For staff of a certain age, the old Martini adverts have been the best way to explain the ‘any time any place anywhere’ concept. I believe that using Teachers TV via a broadband connection really does enable us to undertake ‘any time, any place, anywhere learning’ and I think that this is the route that Teachers’ TV should be taking.
This fits in with our use of the programmes. Most people commented on the ease of access to the programmes online and they like being able to watch them anywhere around school or at home.
The programme archive system on the website is very easy for people to use – staff have commented on this. However, the question of when programmes should be removed because they are no longer useful is an issue. As programmes are constantly added, the sheer volume may well turn watchers away because searching for programmes will take too long.
A point to note here is the quality of the cataloguing and abstracts. Some of the catalogue entries tell you very little, so staff are unlikely to investigate further.
The resource links on individual programmes need to be thought through a bit more than they are at present. On far too many occasions these are just web links. They do not even take you to specific points made in the programmes. They will go to the home page of the DfES, for example. If people are to use these resources they need to be far more focused on the issues involved in the programme as this will encourage staff to investigate and use them in greater detail.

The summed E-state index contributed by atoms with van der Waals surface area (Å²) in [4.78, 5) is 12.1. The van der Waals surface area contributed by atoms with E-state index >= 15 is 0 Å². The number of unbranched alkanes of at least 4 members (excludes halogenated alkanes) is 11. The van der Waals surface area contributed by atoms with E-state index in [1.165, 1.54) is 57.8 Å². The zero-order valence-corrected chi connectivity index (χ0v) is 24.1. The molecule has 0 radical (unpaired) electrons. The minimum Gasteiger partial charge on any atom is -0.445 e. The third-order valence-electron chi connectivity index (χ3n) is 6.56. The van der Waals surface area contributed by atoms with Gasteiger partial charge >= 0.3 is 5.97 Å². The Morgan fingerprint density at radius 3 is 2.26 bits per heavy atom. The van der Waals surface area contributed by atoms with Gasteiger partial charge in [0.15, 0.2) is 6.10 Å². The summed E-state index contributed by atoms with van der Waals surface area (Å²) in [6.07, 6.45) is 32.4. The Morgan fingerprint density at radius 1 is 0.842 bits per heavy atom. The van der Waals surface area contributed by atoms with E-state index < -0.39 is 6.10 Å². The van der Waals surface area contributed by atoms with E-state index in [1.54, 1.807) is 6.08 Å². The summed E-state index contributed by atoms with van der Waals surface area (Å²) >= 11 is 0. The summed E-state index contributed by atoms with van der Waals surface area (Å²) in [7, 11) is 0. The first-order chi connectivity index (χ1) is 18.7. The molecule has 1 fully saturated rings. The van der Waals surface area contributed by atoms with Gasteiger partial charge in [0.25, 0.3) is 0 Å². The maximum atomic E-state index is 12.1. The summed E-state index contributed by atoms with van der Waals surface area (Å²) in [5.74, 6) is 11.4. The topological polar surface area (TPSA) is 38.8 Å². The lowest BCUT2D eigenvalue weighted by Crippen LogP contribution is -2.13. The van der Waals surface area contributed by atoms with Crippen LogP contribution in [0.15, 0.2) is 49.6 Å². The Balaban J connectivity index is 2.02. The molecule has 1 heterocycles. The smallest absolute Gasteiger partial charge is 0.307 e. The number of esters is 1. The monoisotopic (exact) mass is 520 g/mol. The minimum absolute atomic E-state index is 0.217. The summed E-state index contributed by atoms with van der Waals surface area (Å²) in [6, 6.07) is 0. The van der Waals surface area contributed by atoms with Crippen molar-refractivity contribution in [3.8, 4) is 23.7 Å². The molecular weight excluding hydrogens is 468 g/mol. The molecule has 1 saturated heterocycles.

Raising awareness We want to see the channel becoming an embedded part of the training strategy.
Andrew Bethell, TES, 17 February 2006
This is indeed a challenging statement. For schools to try to embed Teachers’ TV in their training strategy, a great deal of individual research needs to be done in schools. Schools have very diverse needs, so it is important that the training coordinators have a good understanding of the resources that are on the channel.